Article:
Making Art and Mothering

Monica Schley - Pyragraph

Photo by Monica Schley.

She nursed on the muse at first,
then became her own mother
—Erica Jong, from Self-Portrait

Four years ago, I was digging deep into the music world around me. I was getting calls from jazz, classical and pop ensembles for a regular variety of work and I had just published a book of poetry. I was quite busy and planning for a near future of more of that. Four years ago, I also became a mother. I had no idea what I was about to get into!

Call me naive, but I just wasn’t prepared for the onset of colic in a newborn to last over four months. Every day from 5-8pm my little baby would scream her head off no matter what we did. I thought she was breaking. It was so exhausting that my husband and I began to dread the “witching hour,” as we later learned it is called. That type of mothering dipped severely into my creative flow. I was paralyzed by serious duty, and like so many other artists without an expressive outlet, I got depressed.

Life has definitely improved since that dark winter.

Time has expanded for my creativity to live alongside my mothering duties.

It might have taken me a few years to notice, but I am embracing the fact that though my time to produce/work on my craft has diminished as a mother, the quality of my work and focus on it seems to have increased and improved. I don’t get as much time as I used to, so I make better use of it.

When I was a brand new parent, I was struck with awe at how little time I had for self-care, let alone time to practice my instrument. I searched online for resources from other mothers who are musicians. Indeed, I am not alone out there, but it was difficult to find the self-help/buck-up-kid words I longed for. I needed a mother for my artist me!

About that same time, a mother/musician acquaintance of mine who was living out of the country, started posting on her Facebook page exactly what she did, hour-by-hour, with her two-year-old each day. It was her practice to write out a daily journal of time spent with child/art/family merged together. I thought that was beautiful, and looking back, reading her passages was sort of a turning point for me. I started to do the same in my own private journal—there were good days, challenging days, ideal days, disaster days, and goals to strive for. It also helped me see how I was actually spending my time.

Present day good news: I have a happy four-year-old. I consider that to be the supreme guidepost of any success. Also, my duties have eased up, as she goes to preschool and plays in her imaginary worlds at home. Time has definitely expanded for my creativity to live alongside my mothering duties and I am grateful. Every now and then, I still find it helpful to write out a daily log.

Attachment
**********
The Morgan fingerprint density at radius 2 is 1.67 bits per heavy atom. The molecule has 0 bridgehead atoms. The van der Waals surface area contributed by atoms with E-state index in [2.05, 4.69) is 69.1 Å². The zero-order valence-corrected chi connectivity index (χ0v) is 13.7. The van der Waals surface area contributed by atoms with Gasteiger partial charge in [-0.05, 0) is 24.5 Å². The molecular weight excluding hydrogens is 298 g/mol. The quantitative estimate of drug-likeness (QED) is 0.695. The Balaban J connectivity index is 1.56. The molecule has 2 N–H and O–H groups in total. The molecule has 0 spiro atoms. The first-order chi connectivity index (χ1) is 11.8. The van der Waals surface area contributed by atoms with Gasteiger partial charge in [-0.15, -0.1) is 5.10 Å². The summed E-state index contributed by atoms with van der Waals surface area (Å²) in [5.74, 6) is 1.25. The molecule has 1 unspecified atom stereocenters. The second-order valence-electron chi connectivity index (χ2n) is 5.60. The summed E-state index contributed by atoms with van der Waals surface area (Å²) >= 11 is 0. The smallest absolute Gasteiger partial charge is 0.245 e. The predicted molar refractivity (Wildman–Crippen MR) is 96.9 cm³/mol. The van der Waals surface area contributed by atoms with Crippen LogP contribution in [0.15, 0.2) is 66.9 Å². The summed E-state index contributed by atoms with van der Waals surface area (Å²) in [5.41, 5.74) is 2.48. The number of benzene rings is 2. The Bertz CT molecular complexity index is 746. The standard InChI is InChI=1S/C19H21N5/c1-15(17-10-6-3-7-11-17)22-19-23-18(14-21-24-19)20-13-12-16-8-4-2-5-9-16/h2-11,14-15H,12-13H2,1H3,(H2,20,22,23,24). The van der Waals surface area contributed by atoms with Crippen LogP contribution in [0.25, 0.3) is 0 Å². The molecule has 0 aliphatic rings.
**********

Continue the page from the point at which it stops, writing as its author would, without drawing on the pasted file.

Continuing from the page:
Here’s a recent example of one of our days.

  • 7:00—Woke before the others
  • 7:10—Wrote in my journal
  • 7:30—Made coffee and granola w/berries for the family and me
  • 8:10—Got kiddo dressed
  • 8:45—Prepared sheet music for a rehearsal, tuned and practiced (child playing by herself)
  • 9:30—Went to Musicians’ Union office to photocopy and connect with colleagues (with kiddo)
  • 10:30—Arrived home to rehearse w/ violinist who also has a kiddo—children played; adults played
  • 12:00—Finished rehearsal and hung out for a bit
  • 12:30—Friends left; hubby came home; we all ate lunch together
  • 1:00-1:20—Cleaned up dishes, kitchen and child
  • 1:20-1:45—Hubby took kiddo on a walk so I could message clients/make phone calls
  • 1:45—Got ready to thrift shop and run errands with kiddo
  • 1:55—Abort mission! Bee sting! Child stepped on a bee on the walk!
  • 2:00—Nursed wounded child; applied baking soda compress; ice cream; cartoons
  • 2:20-4:30—Kiddo said she wanted to stay home; worked closely on an activity book together
  • 4:30-6pm—Prepared dinner, ate and cleaned up
  • 6:00-6:30pm—More client emails, writing and invoices
  • 7:00—Drove downtown as a family to hear a musician friend’s house concert
  • 9:15—Dropped off semi-overdue children’s library books
  • 9:30—At home; kiddo fell asleep in the car and plopped peacefully into bed
  • 9:45-11:45—Typed up song lyrics and poems, worked on a writing submission, listened to Self-Employed Happy Hour (a Pyragraph Podcast!), practiced my instrument
  • 11:45-12:00—Read in bed

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Monica Schley

About Monica Schley

Monica Schley is a musician & poet living in Seattle, Washington. Her poetry has appeared in Burnside Review, Cranky, Cream City Review, Seattle’s Poetry on Buses and KNOCK. Her poetry chapbook “Black Eden: Nocturnes” (Pudding House Press) was published in 2010. As a classically trained harpist, she steadily works on recording, teaching, playing private events and public shows. She has performed with jazz luminaries, pop stars and indie rockers. She sings and composes for her band The Daphnes and she’s also a Certified Clinical Musician.

2 Comments

  1. Lex Gjurasic on September 19, 2015 at 11:23 am

    Oh man! That bee sting really gummed up the works!

  2. Jane Evans on September 22, 2015 at 5:55 am

    Great article, Monica and such an adorable photo of Zephyr!!

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